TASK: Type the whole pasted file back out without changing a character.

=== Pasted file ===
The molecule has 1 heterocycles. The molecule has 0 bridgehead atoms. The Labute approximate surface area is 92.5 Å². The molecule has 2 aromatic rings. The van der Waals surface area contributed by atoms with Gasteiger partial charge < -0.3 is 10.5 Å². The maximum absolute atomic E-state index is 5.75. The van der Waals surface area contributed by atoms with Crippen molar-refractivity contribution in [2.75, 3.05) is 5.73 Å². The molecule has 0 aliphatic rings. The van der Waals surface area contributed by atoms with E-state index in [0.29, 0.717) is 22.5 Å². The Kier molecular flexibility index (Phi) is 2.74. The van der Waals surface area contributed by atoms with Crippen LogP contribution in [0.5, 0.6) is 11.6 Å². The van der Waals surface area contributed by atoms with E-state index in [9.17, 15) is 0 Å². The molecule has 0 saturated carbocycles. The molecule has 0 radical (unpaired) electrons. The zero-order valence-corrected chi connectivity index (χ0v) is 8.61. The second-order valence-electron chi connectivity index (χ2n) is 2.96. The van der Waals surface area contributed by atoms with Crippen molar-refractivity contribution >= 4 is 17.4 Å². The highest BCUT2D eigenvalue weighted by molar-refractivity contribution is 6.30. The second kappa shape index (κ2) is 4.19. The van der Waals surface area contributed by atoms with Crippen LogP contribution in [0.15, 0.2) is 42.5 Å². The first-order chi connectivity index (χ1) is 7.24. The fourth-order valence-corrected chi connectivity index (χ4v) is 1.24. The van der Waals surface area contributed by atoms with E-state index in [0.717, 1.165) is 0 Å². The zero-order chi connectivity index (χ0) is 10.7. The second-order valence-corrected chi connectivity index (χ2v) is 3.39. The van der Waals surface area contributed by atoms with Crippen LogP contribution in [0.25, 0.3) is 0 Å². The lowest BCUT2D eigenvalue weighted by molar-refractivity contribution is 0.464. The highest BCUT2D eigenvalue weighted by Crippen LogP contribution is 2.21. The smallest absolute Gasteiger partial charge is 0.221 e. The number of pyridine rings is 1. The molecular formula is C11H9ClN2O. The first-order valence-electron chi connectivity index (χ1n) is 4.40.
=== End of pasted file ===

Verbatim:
The molecule has 1 heterocycles. The molecule has 0 bridgehead atoms. The Labute approximate surface area is 92.5 Å². The molecule has 2 aromatic rings. The van der Waals surface area contributed by atoms with Gasteiger partial charge < -0.3 is 10.5 Å². The maximum absolute atomic E-state index is 5.75. The van der Waals surface area contributed by atoms with Crippen molar-refractivity contribution in [2.75, 3.05) is 5.73 Å². The molecule has 0 aliphatic rings. The van der Waals surface area contributed by atoms with E-state index in [0.29, 0.717) is 22.5 Å². The Kier molecular flexibility index (Phi) is 2.74. The van der Waals surface area contributed by atoms with Crippen LogP contribution in [0.5, 0.6) is 11.6 Å². The van der Waals surface area contributed by atoms with E-state index in [9.17, 15) is 0 Å². The molecule has 0 saturated carbocycles. The molecule has 0 radical (unpaired) electrons. The zero-order valence-corrected chi connectivity index (χ0v) is 8.61. The second-order valence-electron chi connectivity index (χ2n) is 2.96. The van der Waals surface area contributed by atoms with Crippen molar-refractivity contribution >= 4 is 17.4 Å². The highest BCUT2D eigenvalue weighted by molar-refractivity contribution is 6.30. The second kappa shape index (κ2) is 4.19. The van der Waals surface area contributed by atoms with Crippen LogP contribution in [0.15, 0.2) is 42.5 Å². The first-order chi connectivity index (χ1) is 7.24. The fourth-order valence-corrected chi connectivity index (χ4v) is 1.24. The van der Waals surface area contributed by atoms with E-state index in [0.717, 1.165) is 0 Å². The zero-order chi connectivity index (χ0) is 10.7. The second-order valence-corrected chi connectivity index (χ2v) is 3.39. The van der Waals surface area contributed by atoms with Crippen LogP contribution in [0.25, 0.3) is 0 Å². The lowest BCUT2D eigenvalue weighted by molar-refractivity contribution is 0.464. The highest BCUT2D eigenvalue weighted by Crippen LogP contribution is 2.21. The smallest absolute Gasteiger partial charge is 0.221 e. The number of pyridine rings is 1. The molecular formula is C11H9ClN2O. The first-order valence-electron chi connectivity index (χ1n) is 4.40.